Reformation founder Yael Aflalo is handing over the reins of her company, effectively immediately.
Following accusations of racism, Aflalo, who launched the brand in 2009, is stepping down from her role as chief executive, and current president Hali Borenstein will serve as her replacement.
“I am resigning as CEO effective immediately,” Aflalo said in a statement that surfaced on Reformation’s website Friday. “Over the past few years it has become clear to me that I am not the right person to lead a business of Reformation’s size and scope. On a personal note, I have long struggled with the public facing nature of my role and with managing our team. It is time for a change.”
The news follows a former employee’s claims of experiencing racism at the company—and from Aflalo in particular—and charges that the brand rarely features black models in its promotions.
Aflalo attempted to address the accusations in a lengthy Instagram post earlier this week, which began: “I’ve failed.”
It went on to say, “When former team members make accusations that I ignored them in the past, I know that this is true. I am so sad and regretful for it. This is inexcusable in itself, but when I hear Black colleagues who felt that I avoided them because of the color of their skin, I burn inside thinking about the sadness I inflicted. Please know that for me this was not about the color of your skin, it’s about my shortcomings as a person.”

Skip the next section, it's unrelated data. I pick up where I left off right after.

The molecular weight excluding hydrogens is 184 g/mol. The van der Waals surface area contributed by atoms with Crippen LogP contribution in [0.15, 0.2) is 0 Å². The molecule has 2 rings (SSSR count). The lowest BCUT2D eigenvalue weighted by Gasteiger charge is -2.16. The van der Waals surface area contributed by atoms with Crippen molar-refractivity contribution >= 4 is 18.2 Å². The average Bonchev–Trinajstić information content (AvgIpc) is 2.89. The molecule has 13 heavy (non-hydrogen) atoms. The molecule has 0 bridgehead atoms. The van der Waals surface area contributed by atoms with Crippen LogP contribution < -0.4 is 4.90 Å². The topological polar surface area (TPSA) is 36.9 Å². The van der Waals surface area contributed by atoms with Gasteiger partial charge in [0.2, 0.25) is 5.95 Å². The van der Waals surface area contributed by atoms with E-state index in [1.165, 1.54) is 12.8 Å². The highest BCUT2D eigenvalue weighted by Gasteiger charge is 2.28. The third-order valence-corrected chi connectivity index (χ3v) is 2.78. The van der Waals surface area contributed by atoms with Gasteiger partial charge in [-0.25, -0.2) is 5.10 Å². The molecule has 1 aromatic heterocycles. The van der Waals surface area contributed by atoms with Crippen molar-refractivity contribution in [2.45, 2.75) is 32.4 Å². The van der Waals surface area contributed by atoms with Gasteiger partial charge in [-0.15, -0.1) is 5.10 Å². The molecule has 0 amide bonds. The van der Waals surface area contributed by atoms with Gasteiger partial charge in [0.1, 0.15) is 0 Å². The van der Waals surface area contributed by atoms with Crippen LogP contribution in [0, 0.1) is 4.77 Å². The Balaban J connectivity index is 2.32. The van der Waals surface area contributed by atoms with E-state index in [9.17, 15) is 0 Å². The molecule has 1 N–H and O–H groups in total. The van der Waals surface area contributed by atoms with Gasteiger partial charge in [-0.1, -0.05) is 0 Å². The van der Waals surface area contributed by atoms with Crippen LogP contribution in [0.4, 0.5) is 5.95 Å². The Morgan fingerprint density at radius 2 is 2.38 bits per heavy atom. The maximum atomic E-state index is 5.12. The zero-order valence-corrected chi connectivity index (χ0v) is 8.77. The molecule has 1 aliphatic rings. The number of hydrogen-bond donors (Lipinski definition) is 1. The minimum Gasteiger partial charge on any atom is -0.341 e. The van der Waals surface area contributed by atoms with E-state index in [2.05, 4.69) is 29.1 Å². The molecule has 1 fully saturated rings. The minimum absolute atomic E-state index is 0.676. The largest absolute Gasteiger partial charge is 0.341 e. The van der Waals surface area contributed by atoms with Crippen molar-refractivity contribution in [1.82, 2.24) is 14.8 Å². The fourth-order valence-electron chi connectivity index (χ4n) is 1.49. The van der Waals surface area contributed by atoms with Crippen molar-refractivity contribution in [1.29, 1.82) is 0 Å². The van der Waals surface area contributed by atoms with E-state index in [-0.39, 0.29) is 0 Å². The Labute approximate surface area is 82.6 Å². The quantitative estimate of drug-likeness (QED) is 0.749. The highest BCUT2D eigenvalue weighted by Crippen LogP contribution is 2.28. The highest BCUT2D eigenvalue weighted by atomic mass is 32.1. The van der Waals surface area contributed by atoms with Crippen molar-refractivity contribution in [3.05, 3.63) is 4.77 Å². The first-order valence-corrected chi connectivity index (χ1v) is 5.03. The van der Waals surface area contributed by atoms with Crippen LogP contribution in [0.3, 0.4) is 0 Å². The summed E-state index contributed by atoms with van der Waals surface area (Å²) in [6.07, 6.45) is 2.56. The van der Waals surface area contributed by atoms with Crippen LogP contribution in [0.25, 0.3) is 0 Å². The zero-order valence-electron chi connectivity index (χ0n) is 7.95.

Addressing the comments and allegations of racism, Aflalo said, “we realized how ignorant we are and how much we need to improve to become an ally and actively anti-racist brand.”
The now-former chief executive said Reformation will update is quarterly sustainability report to include goals and metrics on diversity and inclusion, “put more emphasis on working with Black creators throughout the creative process,” and strive to feature more “authentic diversity” in its imagery and branding.
The current climate and racial tensions in the country have seen several major companies called to task over charges of racism in the past week, including Adidas, and leaders across industries are relinquishing their roles amid increasing pressure to address inclusion.